The proximal end 32 of the tube 30 is received in an enlarged hollow generally cylindrical portion 33 which is positioned within the holder 25. A hollow plastic drive coupling 34, keyed as at 35, is engaged in slots 36 in the portion 33 of the cutter 13. A hollow steel drive shaft 37 received in the coupling 34 rotates the same and thus rotates the cutter 13 within the cutter 12. The shaft 37 is driven by the motor 15 through a plastic worm 38 and gear 39. (See FIG. 5.) A helical compression spring 40 encircling the coupling 34 and being retained against an inner surface 41 in the body 11 exerts pressure against the portion 33 of the cutter 13 through a thrust washer 42. The spring 40 forces the inner cutter 13 against the distal end 19 of the external cutter 12, thereby to guarantee a good fit between the two cutting edges. A flange 43 on the drive coupling 34 maintains an airtight seal between the coupling 34 and the portion 33 of the inner cutter 13.

The motor 15 is of the plug-in type and is mounted on a high temperature plastic base 44 laterally offset within the body 11 and enclosed within a removable brass housing 45. Power to the motor 15 is furnished by electrical leads which enter the cutter from the rear and contact plugs 46 received in sockets 47 received within the body 11, the motor making contact with terminals 48 on the plugs 46 as-shown in FIG. 4. The driving shaft 49 of the motor 15 furnishes power to the worm 38 which turns the gear 39 which in turn rotates the hollow drive shaft 37 which it encircles. (See FIG. 5.)

A cylindrical aluminum extension 51 is threadedly engaged with the rear of the body 11. An aluminum sleeve 52 is threadedly engaged with the rear of the extension 51 and a cable nut 53 received on the rear of the sleeve 52 effects the vacuum and electrical connections to the cutter 10. (See FIG. 9.)

A vacuum line V (see FIG. 3) is attached to a brass fitting 54 supported by a brass plate 55 within the extension 51. The inner end of the fitting 54 is received within a length of flexible hose 56 which is attached at its forward end to a plastic support fitting 57, which in turn makes an airtight connection by means of a flange 58 with the rear end of the hollow drive shaft 37. The

latter being received within the coupling 34 extends the vacuum connection to the cylindrical portion 33 of the cutter 13 as previously mentioned.

The vacuum connection to the cutter 13 is normally closed. The vacuum supply is controlled by pressure applied to the knob 16. A valve frame 60 preferably made of brass is mounted within the extension 51 and is provided with two generally parallel surfaces 62 and 72. The frame 60 is positioned so that the hose 56 passes longitudinally through the frame and between the surfaces 62 and 72, the frame being supported at its rear in cooperating recesses cut in the plate 55, and at its front on a surface 73 of the body 11. The forward hose support fitting 57 is supported by the frame 60 as shown.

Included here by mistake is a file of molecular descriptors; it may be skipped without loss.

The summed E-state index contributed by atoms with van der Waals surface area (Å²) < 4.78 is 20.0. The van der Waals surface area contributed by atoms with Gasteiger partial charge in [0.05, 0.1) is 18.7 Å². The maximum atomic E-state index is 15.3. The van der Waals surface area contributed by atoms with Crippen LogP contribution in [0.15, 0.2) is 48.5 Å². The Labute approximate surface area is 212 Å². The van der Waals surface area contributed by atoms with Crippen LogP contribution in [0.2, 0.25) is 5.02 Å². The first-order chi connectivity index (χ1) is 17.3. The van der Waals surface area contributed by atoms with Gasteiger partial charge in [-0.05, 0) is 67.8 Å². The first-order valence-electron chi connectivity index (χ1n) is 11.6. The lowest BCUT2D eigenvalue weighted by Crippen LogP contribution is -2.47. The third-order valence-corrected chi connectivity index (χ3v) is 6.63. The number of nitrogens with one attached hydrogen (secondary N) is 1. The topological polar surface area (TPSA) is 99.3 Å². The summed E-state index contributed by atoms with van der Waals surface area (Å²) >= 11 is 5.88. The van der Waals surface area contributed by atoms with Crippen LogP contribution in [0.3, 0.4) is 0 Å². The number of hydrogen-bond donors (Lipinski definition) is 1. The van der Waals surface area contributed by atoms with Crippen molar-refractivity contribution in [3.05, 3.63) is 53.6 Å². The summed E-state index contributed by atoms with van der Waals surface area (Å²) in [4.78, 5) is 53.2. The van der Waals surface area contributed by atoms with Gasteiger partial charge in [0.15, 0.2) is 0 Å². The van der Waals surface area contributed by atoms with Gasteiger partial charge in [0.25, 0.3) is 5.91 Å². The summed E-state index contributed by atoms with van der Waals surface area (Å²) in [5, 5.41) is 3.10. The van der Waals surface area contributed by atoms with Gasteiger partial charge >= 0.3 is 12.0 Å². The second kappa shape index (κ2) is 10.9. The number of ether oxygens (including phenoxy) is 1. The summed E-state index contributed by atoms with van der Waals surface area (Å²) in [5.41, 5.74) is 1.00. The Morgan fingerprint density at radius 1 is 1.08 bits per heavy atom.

A valve spring 61 preferably made of copperberyllium and shown in its normal position by the dashed lines in FIG. 3 rests against the surface 62 of the frame 60. A U-shaped steel contact pin 66 is supported by one leg 67 in apertures 64 in the frame 60. (See FIG. 7.) A steel valve arm 63 is pivotally supported as at 65 at the end of leg 67 of the pin 66, the other leg 69 of the pin 66 being received in an aperture 68 in arm 63. The lower surface of the leg 69 of the pin 66 rests on the spring 61 and the upper surface of the leg 69 is adapted to contact the vacuum hose 56.

The knob 16 has a depending portion 70 extending into the body 11 which is slotted as at 71 to receive the forward end 74 of the arm 63. (See FIG. 6.) When the knob 16 is in its normal or upper position, the pressure of the spring 61 rotates the pin 66 in the apertures 64 to force the leg 69 up against the hose 56, pinching it against the surface 72 on the frame 60 and closing off vacuum to the inner cutter 13. When the knob 16 is pressed downwardly and inwardly of the apparatus, the arm 63 is forced downwardly and away from the surface 72, thus to rotate the pin 66 by exerting pressure against the spring 61 through the leg 69, and permit the hose 56 to carry vacuum to the cutter 13.

The cutter of the present invention, although specifically designed for eye surgery, could also be used to remove any other body tissue in the same manner. Similarly, although an electric motor has been shown as the source of power for the inner cutter, an air or vacuum motor could be used or the motor could be designed to impart partial rotation to produce an oscillating motion of the inner cutter instead of continuous rotation.